How I Work

(and how a book is made)

Coming up with the ideas for stories is the hardest thing. I keep a notebook with me so that if I get an idea on the train or at a school I visit, or maybe a dream I have, then I can write it down. I can then come back and look through the ideas and choose one that might be good enough for a proper story.
Later I sit down with my notebook and go through the ideas until I find one that inspires me. It usually takes me a week to write-though I don't spend all day every day doing it. When I'm happy with the text I divide it up into 14 paragraphs to fit the size for a picture book. There are usually thirteen double pages and one half page at the end.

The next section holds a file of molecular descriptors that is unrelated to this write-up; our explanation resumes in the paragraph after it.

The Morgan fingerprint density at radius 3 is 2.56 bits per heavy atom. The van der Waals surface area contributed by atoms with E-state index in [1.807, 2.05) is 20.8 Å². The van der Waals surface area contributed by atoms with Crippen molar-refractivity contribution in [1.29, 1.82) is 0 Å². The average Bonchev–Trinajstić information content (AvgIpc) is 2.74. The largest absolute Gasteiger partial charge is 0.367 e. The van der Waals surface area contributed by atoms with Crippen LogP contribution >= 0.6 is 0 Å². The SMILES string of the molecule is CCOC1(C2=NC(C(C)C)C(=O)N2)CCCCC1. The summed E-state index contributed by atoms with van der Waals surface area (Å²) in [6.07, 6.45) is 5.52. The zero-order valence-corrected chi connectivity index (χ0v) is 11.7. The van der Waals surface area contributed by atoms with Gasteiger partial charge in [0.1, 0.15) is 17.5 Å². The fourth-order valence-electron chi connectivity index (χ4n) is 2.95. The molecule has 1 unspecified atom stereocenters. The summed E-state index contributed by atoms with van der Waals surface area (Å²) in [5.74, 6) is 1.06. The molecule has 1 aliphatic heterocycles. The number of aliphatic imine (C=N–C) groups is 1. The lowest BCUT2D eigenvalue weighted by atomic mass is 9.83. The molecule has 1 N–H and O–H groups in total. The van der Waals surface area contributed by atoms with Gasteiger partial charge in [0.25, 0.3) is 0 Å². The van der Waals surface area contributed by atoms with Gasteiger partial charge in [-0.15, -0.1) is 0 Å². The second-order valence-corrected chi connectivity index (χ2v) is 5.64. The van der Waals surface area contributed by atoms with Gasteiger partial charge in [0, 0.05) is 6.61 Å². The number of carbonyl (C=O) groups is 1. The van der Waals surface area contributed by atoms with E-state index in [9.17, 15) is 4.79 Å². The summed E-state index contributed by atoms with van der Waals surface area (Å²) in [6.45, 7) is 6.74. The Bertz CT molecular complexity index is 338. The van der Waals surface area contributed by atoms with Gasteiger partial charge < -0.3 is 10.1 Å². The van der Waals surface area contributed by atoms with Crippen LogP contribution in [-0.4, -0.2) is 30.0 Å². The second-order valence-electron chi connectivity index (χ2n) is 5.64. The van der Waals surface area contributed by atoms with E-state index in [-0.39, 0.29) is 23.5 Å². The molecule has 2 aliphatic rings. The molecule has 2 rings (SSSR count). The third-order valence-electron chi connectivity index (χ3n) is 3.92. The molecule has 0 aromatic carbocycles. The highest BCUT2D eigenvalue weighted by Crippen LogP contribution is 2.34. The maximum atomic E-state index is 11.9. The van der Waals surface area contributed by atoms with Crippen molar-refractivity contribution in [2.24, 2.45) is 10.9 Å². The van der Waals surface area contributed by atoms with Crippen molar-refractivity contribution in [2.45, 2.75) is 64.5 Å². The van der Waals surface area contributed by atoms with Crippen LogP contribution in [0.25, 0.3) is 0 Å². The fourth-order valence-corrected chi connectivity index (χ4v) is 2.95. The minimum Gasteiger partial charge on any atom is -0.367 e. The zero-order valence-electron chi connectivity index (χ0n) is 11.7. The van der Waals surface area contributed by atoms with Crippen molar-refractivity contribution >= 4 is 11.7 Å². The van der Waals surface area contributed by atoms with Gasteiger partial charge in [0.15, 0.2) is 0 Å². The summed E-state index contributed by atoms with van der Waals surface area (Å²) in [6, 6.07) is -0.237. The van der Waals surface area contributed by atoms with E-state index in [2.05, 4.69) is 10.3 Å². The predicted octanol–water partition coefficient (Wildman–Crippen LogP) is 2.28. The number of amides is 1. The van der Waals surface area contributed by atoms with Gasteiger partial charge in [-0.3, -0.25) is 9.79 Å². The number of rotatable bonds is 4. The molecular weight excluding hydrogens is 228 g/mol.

One of the drafts for 'Three Little Sheep'. You can see how the text has been divided up into paragraphs and how I am still editing and changing words even after typing it out on the computer.

Next comes the illustration work. First I need to decide what the characters will look like so I do lots of rough pencil and pen drawings. This means looking through my many books at home or checking the Internet for reference pictures to inspire me.

Some of the reference pictures that helped me draw the wolf.

Early drawings for the wolf in 'Three Little Sheep'

Next I do a small drawing for each page in the book with pen and pencil. Then I scan the pictures onto my computer, add the words where I think they should go, print them off on my printer and stick them onto one big piece of paper called a storyboard. Finally I send the storyboard to Gomer, my publisher in West Wales. From the first idea for a story to this stage takes about three weeks.

The reference photo I used for the pictures on the right.

One of my small drawings for 'Three Little Sheep'...

...and with the words added.